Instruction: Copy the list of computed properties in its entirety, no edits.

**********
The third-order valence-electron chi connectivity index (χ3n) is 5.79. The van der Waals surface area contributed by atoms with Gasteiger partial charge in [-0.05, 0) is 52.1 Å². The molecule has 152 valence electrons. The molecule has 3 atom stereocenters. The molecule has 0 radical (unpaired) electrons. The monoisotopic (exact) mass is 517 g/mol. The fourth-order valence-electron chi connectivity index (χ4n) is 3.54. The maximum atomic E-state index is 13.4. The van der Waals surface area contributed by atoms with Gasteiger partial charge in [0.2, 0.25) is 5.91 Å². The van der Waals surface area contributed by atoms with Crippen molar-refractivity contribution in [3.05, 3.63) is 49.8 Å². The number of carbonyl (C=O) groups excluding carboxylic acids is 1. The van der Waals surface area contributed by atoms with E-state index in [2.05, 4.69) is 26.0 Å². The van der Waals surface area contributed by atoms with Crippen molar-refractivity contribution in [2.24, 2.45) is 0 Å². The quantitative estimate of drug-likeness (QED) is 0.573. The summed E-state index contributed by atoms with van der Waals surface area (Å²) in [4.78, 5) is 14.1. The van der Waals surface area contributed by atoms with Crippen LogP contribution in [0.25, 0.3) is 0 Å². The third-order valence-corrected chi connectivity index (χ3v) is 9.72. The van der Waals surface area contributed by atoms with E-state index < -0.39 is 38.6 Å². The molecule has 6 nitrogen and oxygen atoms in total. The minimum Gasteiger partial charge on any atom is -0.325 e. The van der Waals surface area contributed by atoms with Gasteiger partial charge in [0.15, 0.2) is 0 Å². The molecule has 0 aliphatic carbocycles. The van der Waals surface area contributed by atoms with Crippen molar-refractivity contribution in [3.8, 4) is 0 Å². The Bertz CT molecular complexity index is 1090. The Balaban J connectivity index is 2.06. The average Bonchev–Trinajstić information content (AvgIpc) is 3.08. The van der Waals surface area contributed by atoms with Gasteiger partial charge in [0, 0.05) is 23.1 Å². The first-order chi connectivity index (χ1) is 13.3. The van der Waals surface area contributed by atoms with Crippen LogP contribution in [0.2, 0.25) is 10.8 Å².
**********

The third-order valence-electron chi connectivity index (χ3n) is 5.79. The van der Waals surface area contributed by atoms with Gasteiger partial charge in [-0.05, 0) is 52.1 Å². The molecule has 152 valence electrons. The molecule has 3 atom stereocenters. The molecule has 0 radical (unpaired) electrons. The monoisotopic (exact) mass is 517 g/mol. The fourth-order valence-electron chi connectivity index (χ4n) is 3.54. The maximum atomic E-state index is 13.4. The van der Waals surface area contributed by atoms with Gasteiger partial charge in [0.2, 0.25) is 5.91 Å². The van der Waals surface area contributed by atoms with Crippen molar-refractivity contribution in [3.05, 3.63) is 49.8 Å². The number of carbonyl (C=O) groups excluding carboxylic acids is 1. The van der Waals surface area contributed by atoms with E-state index in [2.05, 4.69) is 26.0 Å². The van der Waals surface area contributed by atoms with Crippen molar-refractivity contribution in [2.24, 2.45) is 0 Å². The quantitative estimate of drug-likeness (QED) is 0.573. The summed E-state index contributed by atoms with van der Waals surface area (Å²) in [4.78, 5) is 14.1. The van der Waals surface area contributed by atoms with Crippen LogP contribution in [0.25, 0.3) is 0 Å². The third-order valence-corrected chi connectivity index (χ3v) is 9.72. The van der Waals surface area contributed by atoms with E-state index < -0.39 is 38.6 Å². The molecule has 6 nitrogen and oxygen atoms in total. The minimum Gasteiger partial charge on any atom is -0.325 e. The van der Waals surface area contributed by atoms with Gasteiger partial charge in [0.15, 0.2) is 0 Å². The molecule has 0 aliphatic carbocycles. The van der Waals surface area contributed by atoms with Crippen molar-refractivity contribution in [3.8, 4) is 0 Å². The Bertz CT molecular complexity index is 1090. The Balaban J connectivity index is 2.06. The average Bonchev–Trinajstić information content (AvgIpc) is 3.08. The van der Waals surface area contributed by atoms with Gasteiger partial charge in [0, 0.05) is 23.1 Å². The first-order chi connectivity index (χ1) is 13.3. The van der Waals surface area contributed by atoms with Crippen LogP contribution in [0.2, 0.25) is 10.8 Å².